Whether the nominee specified in the National Savings Certificate, on the death of its holder, becomes entitled to the sum due under the certificate to the exclusion of all other persons?, or whether the amount of the certificate can be retained by him for the benefit of the legal heirs of the deceased?
Civil Procedure Code, 1908—Section 2(2)—Decree—Nullity—Decree obtained by fraud—Duty of litigant to come to the Court with true case and to prove it with true evidence—Withholding of vital documents in order to gain advantage over the other parties—The decree obtained by fraud is a nullity.
It is of utmost importance that in making material statements and setting forth grounds in applications for special leave made under Article 136 of the Constitution, care must be taken not to make any statements which are inaccurate, untrue and misleading. In dealing with applications for special leave, the Court naturally takes statements of fact and grounds of fact contained in the petitions at their face value and it would be unfair to betray the confidence of the Court by making statements which are untrue and misleading.
False statement on oath-it is clear that in this case efforts to mislead the authorities and the courts have transmitted through three generations and the conduct of the appellant and his son to mislead the High Court and this Court cannot, but be treated as reprehensible. They belong to the category of persons who not only attempt, but succeed in polluting the course of justice.
Civil Procedure Code, 1908—Order 12, Rule 6—Judgment on admission—Termination of lease—Non-payment of rent—Prayer for judgment on admission under Order 12, Rule 6 of CPC-Where controversy is between parties on an admission of non-payment of rent, judgment can be rendered on admission by Court—Club seeks to approbate and reprobate—Club was very negligent in pursuing its case—Doctrine of election squarely applies as Club has advanced inconsistent pleas—Club not entitled to any discretionary remedy—
JUDGMENT ON ADMISSION-It is true that a judgment can be given on an “admission” contained in the minutes of a meeting. But the admission should be categorical. It should be a conscious and deliberate act of the party making it, showing an intention to be bound by it. Order 12 Rule 6 being an enabling provision, it is neither mandatory nor peremptory but discretionary. The court, on examination of the facts and circumstances, has to exercise its judicial discretion, keeping in mind that a judgment on admission is a judgment without trial which permanently denies any remedy to the Defendant, by way of an appeal on merits.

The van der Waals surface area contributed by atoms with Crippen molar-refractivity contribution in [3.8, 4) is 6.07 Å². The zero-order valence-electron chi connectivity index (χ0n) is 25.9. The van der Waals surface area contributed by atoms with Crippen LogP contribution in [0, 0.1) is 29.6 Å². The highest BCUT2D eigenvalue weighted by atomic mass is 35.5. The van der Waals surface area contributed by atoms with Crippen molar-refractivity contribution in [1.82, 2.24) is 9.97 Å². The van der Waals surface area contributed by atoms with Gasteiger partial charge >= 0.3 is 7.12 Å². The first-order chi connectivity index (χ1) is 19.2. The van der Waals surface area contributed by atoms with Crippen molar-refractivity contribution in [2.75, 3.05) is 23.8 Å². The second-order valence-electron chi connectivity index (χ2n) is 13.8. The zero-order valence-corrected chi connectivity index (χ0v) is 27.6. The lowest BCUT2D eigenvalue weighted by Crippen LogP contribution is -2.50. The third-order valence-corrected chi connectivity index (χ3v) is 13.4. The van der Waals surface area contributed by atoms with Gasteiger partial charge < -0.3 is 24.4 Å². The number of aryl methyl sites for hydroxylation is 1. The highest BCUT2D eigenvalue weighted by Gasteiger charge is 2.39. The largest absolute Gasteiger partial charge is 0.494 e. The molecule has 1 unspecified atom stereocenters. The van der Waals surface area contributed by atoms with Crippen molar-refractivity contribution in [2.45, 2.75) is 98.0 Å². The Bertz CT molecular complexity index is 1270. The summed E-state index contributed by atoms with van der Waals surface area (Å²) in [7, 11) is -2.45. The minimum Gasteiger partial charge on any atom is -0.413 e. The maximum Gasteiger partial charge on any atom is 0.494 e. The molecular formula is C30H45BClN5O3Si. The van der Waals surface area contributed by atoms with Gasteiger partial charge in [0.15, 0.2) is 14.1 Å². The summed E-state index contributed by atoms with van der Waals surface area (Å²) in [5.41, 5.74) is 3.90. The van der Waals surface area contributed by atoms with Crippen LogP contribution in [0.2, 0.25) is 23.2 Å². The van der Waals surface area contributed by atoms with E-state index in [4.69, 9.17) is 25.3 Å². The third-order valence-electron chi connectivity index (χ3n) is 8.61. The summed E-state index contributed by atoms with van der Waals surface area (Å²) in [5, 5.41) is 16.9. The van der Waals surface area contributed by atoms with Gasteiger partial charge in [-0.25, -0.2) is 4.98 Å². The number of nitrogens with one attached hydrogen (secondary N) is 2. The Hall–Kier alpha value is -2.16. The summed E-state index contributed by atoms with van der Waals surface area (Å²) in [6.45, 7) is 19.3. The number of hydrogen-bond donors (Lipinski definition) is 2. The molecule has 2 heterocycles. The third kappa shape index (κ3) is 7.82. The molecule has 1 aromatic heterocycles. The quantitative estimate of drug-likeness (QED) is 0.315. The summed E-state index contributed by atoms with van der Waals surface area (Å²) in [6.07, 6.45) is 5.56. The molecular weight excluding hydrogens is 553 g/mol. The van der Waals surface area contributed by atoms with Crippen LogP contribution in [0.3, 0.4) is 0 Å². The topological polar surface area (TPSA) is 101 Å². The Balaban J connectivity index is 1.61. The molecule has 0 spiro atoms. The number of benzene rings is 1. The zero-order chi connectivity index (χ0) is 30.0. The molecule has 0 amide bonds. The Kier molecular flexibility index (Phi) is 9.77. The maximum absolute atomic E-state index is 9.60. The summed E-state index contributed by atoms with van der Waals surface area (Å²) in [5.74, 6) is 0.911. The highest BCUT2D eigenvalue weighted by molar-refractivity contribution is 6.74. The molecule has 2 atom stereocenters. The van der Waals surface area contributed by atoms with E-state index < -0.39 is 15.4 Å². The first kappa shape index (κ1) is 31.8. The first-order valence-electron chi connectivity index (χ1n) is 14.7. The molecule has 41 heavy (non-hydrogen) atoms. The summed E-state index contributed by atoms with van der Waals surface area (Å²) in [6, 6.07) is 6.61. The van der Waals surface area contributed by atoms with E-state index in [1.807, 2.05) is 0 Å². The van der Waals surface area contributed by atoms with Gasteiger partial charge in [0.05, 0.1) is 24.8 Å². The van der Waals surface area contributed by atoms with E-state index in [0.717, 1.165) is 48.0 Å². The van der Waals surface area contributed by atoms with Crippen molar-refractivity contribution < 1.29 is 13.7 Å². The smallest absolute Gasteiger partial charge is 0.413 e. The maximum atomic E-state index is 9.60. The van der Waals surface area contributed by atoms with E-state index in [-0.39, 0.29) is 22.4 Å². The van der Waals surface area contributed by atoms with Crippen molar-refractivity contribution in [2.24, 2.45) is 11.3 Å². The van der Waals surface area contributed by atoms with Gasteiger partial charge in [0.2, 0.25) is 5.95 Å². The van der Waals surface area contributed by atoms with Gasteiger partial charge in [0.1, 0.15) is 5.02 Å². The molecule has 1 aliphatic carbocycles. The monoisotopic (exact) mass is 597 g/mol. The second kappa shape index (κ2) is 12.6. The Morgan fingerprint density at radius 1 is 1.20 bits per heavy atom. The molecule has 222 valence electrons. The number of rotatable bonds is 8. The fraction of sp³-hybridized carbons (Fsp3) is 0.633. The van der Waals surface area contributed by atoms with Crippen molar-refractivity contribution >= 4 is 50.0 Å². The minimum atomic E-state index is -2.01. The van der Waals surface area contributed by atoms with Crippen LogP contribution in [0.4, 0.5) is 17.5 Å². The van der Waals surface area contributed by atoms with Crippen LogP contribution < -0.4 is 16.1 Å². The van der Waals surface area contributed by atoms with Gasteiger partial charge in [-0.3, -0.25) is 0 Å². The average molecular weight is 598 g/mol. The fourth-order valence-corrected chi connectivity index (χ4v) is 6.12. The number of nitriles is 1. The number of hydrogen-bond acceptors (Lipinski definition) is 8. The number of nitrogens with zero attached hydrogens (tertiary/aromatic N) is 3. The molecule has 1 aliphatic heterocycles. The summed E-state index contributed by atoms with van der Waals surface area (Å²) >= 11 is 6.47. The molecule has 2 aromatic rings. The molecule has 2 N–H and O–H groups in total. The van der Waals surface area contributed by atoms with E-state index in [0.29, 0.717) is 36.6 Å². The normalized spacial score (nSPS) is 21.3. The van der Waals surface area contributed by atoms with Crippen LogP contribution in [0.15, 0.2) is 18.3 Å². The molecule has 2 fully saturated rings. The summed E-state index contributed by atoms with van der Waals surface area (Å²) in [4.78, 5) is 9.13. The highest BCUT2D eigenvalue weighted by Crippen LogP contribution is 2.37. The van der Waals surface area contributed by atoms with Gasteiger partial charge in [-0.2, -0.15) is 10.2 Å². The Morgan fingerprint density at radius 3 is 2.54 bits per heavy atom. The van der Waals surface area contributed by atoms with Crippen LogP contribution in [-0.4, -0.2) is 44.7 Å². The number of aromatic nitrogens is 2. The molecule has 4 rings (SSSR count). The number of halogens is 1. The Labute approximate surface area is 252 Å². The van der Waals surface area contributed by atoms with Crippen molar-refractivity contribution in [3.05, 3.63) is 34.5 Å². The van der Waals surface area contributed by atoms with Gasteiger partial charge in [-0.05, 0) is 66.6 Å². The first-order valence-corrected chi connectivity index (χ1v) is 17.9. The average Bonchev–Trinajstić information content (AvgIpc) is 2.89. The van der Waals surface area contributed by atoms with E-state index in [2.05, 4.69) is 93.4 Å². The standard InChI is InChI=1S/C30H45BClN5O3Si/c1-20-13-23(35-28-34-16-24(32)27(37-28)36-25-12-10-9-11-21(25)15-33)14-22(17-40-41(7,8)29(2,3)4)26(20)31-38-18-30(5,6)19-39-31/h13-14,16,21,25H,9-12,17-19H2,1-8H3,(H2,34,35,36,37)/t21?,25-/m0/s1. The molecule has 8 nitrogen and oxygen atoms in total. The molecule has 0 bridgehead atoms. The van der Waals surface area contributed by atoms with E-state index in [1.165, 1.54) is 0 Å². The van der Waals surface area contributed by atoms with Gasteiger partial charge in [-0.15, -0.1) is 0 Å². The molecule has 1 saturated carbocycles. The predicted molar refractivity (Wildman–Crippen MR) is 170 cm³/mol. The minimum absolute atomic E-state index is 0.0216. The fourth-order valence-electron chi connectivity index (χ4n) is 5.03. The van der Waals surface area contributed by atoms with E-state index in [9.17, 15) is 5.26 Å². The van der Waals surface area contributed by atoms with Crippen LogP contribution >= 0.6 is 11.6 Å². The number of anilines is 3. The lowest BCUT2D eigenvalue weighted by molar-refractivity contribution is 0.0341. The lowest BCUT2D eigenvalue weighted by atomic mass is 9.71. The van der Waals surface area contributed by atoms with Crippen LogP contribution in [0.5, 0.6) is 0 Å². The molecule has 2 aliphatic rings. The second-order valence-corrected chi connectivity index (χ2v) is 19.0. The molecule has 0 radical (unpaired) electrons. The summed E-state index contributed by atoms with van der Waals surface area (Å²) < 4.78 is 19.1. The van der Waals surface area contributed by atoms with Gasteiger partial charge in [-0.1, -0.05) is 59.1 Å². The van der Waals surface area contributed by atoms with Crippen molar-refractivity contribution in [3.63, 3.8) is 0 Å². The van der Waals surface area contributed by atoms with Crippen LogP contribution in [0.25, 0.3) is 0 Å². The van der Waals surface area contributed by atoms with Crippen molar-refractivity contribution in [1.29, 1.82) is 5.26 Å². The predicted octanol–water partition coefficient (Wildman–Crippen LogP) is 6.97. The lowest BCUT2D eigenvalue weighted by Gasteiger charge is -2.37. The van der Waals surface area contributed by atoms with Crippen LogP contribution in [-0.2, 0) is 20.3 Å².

Evidence Act, 1872—Sections 101 to 104—Burden of proof—Joint Hindu Family—Presumption of—A Hindu family is presumed to be joint unless proved to the contrary—The burden of proving the status of the family is on the person claiming the relief on the basis of such status—It is a question to be determined in each case.
Hindu Undivided Family-It is held that where one of the coparceners separated himself from other members of the joint family there was no presumption that the rest of coparceners continued to constitute a joint family. However, it is also held that at the same time there is no presumption that because one member of the family has separated, the rest of the family is no longer a joint family.
Civil Procedure Code, 1908—Section 100 and 101—Appeal—Letters Patent Appeal—Scope of—A Division Bench hearing appeal against the Judgment of single Judge is not limited to question of law as in case of Second Appeal but whole matter is open in respect of both questions of law as well as fact.
Family arrangement—Implied arrangements—Conduct of members of family can be considered to ascertain that family arrangement in fact existed—Circumstances in which registration of family arrangement necessary, indicated.